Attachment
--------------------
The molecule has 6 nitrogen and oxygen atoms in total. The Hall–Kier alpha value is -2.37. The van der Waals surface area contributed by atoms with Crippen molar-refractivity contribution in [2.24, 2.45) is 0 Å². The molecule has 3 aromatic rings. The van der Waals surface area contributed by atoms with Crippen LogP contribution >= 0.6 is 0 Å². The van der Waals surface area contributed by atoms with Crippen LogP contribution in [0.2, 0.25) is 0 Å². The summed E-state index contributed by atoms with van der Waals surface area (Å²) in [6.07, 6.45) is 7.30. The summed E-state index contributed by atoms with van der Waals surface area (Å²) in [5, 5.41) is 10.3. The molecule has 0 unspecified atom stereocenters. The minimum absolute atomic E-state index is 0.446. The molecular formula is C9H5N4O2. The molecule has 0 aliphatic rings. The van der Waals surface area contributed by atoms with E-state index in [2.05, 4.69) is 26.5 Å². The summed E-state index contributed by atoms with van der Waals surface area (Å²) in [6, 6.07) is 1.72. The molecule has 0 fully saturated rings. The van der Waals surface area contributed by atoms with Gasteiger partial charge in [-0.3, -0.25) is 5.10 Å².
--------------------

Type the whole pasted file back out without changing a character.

The molecule has 6 nitrogen and oxygen atoms in total. The Hall–Kier alpha value is -2.37. The van der Waals surface area contributed by atoms with Crippen molar-refractivity contribution in [2.24, 2.45) is 0 Å². The molecule has 3 aromatic rings. The van der Waals surface area contributed by atoms with Crippen LogP contribution >= 0.6 is 0 Å². The van der Waals surface area contributed by atoms with Crippen LogP contribution in [0.2, 0.25) is 0 Å². The summed E-state index contributed by atoms with van der Waals surface area (Å²) in [6.07, 6.45) is 7.30. The summed E-state index contributed by atoms with van der Waals surface area (Å²) in [5, 5.41) is 10.3. The molecule has 0 unspecified atom stereocenters. The minimum absolute atomic E-state index is 0.446. The molecular formula is C9H5N4O2. The molecule has 0 aliphatic rings. The van der Waals surface area contributed by atoms with E-state index in [2.05, 4.69) is 26.5 Å². The summed E-state index contributed by atoms with van der Waals surface area (Å²) in [6, 6.07) is 1.72. The molecule has 0 fully saturated rings. The van der Waals surface area contributed by atoms with Gasteiger partial charge in [-0.3, -0.25) is 5.10 Å².